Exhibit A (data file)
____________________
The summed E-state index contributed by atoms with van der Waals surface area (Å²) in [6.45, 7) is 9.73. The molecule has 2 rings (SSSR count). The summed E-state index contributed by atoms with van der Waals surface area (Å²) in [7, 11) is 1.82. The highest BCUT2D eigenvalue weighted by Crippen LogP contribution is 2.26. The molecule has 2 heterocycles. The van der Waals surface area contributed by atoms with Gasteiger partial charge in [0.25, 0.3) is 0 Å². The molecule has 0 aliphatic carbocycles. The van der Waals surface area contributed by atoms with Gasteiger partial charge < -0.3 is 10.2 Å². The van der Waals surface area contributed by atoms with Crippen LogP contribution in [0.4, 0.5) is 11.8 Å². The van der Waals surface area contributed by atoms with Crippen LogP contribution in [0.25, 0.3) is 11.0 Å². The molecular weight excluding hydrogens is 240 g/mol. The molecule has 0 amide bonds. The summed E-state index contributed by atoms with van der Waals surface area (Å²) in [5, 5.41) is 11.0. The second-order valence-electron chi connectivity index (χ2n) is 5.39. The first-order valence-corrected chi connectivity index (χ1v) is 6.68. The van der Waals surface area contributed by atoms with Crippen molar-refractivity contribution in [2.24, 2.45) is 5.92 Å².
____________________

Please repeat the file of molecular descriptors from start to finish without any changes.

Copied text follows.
The summed E-state index contributed by atoms with van der Waals surface area (Å²) in [6.45, 7) is 9.73. The molecule has 2 rings (SSSR count). The summed E-state index contributed by atoms with van der Waals surface area (Å²) in [7, 11) is 1.82. The highest BCUT2D eigenvalue weighted by Crippen LogP contribution is 2.26. The molecule has 2 heterocycles. The van der Waals surface area contributed by atoms with Gasteiger partial charge in [0.25, 0.3) is 0 Å². The molecule has 0 aliphatic carbocycles. The van der Waals surface area contributed by atoms with Gasteiger partial charge < -0.3 is 10.2 Å². The van der Waals surface area contributed by atoms with Crippen LogP contribution in [0.4, 0.5) is 11.8 Å². The van der Waals surface area contributed by atoms with Crippen LogP contribution in [0.25, 0.3) is 11.0 Å². The molecular weight excluding hydrogens is 240 g/mol. The molecule has 0 amide bonds. The summed E-state index contributed by atoms with van der Waals surface area (Å²) in [5, 5.41) is 11.0. The second-order valence-electron chi connectivity index (χ2n) is 5.39. The first-order valence-corrected chi connectivity index (χ1v) is 6.68. The van der Waals surface area contributed by atoms with Crippen molar-refractivity contribution in [2.24, 2.45) is 5.92 Å².